First-term City Councilmember Dan Niziolek (10th Ward) has announced he will not seek reelection, citing competing family and job demands.
Niziolek made the announcement early — 16 months before the November 2005 election — to give political novices more lead time to organize.
"I want the community to have the best representation it can," he said. "If I wait until January [to announce], it means only those people who are politically connected get to run. By announcing now, anybody who is motivated to make a difference in this neighborhood can put together a campaign and run."
Niziolek announced his intention in an undated letter to his ward’s neighborhood boards. In an interview, he said he might organize a September event to help prospective 10th Ward Council candidates understand campaign organizing and logistics.
One candidate has already emerged. Allan Bernard, a former CARAG neighborhood board chair, said he would run, though a formal announcement would come later.
Bernard is a former aide to Niziolek’s predecessor, Lisa McDonald, and is a current aide to Councilmember Paul Zerby (2nd Ward). McDonald is backing his candidacy, he said.
Niziolek said he wrestled with his decision for six months, and decided in late June not to run.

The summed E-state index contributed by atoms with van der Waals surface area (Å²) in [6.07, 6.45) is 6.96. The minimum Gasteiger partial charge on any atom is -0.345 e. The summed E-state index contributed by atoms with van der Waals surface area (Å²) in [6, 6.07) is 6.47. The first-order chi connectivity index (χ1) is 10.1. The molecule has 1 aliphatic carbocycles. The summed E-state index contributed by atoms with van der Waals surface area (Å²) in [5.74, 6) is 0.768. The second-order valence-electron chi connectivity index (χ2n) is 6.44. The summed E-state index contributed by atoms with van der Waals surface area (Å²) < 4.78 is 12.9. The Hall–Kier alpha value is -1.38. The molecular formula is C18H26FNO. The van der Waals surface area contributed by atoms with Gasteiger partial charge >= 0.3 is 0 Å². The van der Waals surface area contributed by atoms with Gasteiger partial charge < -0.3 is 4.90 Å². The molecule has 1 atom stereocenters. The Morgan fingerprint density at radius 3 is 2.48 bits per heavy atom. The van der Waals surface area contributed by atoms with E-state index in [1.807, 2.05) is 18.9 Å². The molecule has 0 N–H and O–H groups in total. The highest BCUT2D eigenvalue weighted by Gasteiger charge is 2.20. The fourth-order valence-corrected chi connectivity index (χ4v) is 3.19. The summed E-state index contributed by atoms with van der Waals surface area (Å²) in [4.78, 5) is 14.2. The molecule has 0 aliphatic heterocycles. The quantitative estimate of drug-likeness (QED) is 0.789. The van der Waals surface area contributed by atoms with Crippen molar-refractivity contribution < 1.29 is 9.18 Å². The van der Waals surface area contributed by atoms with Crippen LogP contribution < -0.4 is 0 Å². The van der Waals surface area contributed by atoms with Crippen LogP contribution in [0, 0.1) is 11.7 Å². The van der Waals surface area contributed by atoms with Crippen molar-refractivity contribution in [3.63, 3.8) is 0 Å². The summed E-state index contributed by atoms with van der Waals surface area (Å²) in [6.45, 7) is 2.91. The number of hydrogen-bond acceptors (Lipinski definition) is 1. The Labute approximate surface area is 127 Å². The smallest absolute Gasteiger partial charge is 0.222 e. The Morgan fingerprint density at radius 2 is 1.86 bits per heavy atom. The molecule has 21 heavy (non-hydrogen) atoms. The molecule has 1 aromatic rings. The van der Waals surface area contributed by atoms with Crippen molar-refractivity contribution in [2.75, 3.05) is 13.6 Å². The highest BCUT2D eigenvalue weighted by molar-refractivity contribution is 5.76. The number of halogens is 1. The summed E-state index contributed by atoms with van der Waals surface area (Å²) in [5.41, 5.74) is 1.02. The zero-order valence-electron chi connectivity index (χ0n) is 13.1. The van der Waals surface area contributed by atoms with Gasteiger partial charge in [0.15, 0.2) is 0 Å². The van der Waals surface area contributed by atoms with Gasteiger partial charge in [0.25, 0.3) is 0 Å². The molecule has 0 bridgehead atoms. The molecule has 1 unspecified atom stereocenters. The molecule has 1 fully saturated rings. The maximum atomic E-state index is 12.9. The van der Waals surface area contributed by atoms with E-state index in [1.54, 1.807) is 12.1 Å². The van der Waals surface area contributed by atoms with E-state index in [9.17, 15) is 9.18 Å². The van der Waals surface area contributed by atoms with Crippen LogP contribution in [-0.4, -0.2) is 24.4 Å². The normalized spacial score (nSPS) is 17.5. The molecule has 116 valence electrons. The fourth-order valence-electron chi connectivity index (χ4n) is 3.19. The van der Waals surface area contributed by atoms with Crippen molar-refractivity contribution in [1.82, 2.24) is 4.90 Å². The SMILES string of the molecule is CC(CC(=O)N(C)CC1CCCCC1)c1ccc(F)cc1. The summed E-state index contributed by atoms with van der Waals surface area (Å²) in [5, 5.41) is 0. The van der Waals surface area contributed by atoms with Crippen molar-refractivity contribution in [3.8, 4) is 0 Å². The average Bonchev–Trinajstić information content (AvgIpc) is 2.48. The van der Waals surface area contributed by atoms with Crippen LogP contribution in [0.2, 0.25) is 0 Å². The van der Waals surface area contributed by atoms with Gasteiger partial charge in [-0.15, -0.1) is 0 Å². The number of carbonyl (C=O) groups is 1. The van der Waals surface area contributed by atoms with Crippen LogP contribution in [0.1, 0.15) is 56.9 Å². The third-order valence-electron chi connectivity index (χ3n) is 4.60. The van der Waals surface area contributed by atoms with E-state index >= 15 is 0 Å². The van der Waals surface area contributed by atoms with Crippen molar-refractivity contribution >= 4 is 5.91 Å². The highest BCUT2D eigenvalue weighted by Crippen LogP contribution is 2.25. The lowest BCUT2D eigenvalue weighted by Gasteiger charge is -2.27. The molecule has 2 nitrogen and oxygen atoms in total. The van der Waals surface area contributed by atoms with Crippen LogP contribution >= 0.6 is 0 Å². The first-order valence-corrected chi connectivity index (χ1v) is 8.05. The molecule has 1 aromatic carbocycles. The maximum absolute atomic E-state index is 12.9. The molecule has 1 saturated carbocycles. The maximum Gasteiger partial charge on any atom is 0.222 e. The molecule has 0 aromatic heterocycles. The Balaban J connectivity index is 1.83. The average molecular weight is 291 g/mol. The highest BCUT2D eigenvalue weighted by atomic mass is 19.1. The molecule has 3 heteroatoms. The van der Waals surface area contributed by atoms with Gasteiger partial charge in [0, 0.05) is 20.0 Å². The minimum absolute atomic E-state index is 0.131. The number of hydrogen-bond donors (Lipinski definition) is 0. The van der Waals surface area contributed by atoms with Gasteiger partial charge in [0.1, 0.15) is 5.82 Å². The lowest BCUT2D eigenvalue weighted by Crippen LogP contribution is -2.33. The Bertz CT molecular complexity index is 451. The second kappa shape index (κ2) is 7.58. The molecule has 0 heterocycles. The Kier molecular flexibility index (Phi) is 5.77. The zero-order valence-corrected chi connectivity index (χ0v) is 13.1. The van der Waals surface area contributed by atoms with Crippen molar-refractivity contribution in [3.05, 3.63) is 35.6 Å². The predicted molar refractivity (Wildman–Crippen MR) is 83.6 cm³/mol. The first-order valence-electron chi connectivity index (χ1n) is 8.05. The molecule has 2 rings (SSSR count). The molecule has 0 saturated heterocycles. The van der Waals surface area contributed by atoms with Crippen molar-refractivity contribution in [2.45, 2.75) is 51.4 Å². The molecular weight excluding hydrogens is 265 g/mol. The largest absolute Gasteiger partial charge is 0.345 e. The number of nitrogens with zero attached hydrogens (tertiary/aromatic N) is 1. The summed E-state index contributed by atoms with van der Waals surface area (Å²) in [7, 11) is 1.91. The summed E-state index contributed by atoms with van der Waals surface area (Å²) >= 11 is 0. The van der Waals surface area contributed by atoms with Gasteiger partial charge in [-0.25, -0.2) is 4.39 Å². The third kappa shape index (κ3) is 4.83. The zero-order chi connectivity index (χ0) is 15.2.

Two weeks after he won the election in 2001, Niziolek’s wife Heidi gave birth to twins. The demands of the job and a young family were "incompatible," he said.
During his two-plus years on the Council, Niziolek has been on the losing end of many issues. He opposed Mayor R.T. Rybak’s recent appointment of Police Chief Bill McManus and has criticized the organization of the city’s new Community Planning and Economic Development department.
Niziolek said losing votes was less frustrating than being excluded from the conversation and hearing disparaging remarks, which he said are "part of the biz."
Before his term expires in January 2006, Niziolek said he would like to address Lake Street reconstruction, Lowry Hill East’s rezoning and creating a "sustainable" vision for Uptown.
He also wants to fix what he said is a frustrating lack of dialogue between city departments and citizen groups — and the time drain that creates for Councilmembers, he said.
"I am out there doing what I consider front-line staff work on a regular basis — mopping up this, mopping up that, having to represent departments all the time, rather than having them represent themselves," Niziolek said. "There should be relationships between the department and the community."
Niziolek will use the next several months to decide what new job to pursue. He used to work on city Community Crime Prevention and said he wants to stay in the public policy arena, helping improve communities.
However, a second Council term isn’t an option.
"I will burn out," he said. "I have learned how not to burn out. … I can do this for four years. Beyond four years, it is not something I can continue to do and do justice to everybody, including justice to myself."